Mahabharata Bhishma Parva Chapter 106

Mahabharata Bhishma Parva (Bhagavat-Gita Parva) Chapter 106

Sanjaya said, "Beholding Bhishma excited with wrath in battle, surrounded on all sides by the Pandavas like the Sun in the firmament, O king, by the clouds at the end of summer, Duryodhana, O monarch, addressed Dussasana, saying, 'This heroic and great bowman Bhishma, this slayer of heroes, hath, O bull of Bharata's race, been surrounded on all sides by the brave Pandavas. It is thy duty, O hero, to protect that illustrious one. Protected by us in battle, our grandsire Bhishma will slay all the Panchalas along with the Pandavas. The protection of Bhishma, therefore, I think, is our highest duty, for this great bowman of his vows, viz., Bhishma, is our protector in return. Therefore, surrounding the grandsire with all our troops, do thou protect him, who always achieveth the most difficult feats in battle.' Thus addressed by Duryodhana, thy son Dussasana, surrounding Bhishma with a large force on all sides took up his position. Then Suvala's son Sakuni, with hundreds and thousands of horsemen having bright spears and swords and lances in hand, and who formed a proud, well-dressed, and strong body bearing standards, and who were mingled with excellent foot-soldiers that were all well-trained and skilled in battle began to cheek Nakula, and Sahadeva, and Yudhishthira the son of Pandu, surrounding those foremost of men on all sides.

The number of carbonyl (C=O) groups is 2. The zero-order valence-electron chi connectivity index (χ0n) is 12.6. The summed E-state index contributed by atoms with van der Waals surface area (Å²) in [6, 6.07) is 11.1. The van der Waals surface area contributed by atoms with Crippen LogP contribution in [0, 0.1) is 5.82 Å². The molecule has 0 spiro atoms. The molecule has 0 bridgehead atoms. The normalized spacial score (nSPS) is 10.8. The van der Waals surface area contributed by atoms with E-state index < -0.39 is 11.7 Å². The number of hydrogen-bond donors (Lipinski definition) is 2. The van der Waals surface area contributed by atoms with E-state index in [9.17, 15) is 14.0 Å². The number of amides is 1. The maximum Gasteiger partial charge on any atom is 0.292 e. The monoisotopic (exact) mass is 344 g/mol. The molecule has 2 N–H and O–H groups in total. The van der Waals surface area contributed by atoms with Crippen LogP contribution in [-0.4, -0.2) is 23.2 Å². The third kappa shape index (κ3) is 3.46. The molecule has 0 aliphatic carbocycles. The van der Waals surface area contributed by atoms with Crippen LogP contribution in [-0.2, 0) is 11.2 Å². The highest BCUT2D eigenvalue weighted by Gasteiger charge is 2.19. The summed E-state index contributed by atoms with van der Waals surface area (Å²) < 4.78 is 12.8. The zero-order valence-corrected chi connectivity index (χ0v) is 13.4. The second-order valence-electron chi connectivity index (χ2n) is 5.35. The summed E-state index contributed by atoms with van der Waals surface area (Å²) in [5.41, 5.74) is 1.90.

Then king Duryodhana despatched ten thousand (other) brave horsemen for resisting the Pandavas. When these rushed like so many Garudas towards the enemy with great impetuosity, the earth, O king, struck with their horse-hoofs, trembled and uttered a loud noise. And the loud clatter of their hoofs was heard resembling the noise made by a large forest of bamboos, in conflagration on a mountain. And as these dashed over the field, there rose a cloud of dust, which rising to the welkin shrouded the very Sun. And in consequence of those impetuous steeds, the Pandava army was agitated like a large lake with a flight of swans suddenly alighting on its bosom. And in consequence of their neighing, nothing else could be heard there. Then king Yudhishthira, and the two sons of Pandu by Madri, quickly checked the charge of those horsemen in battle, like the continent, O king, bearing the force, at full tide, of the surging sea swollen with the waters of the rainy season. Then those (three) car-warriors, O monarch, with their straight shafts, cut off the heads of those horse-riders.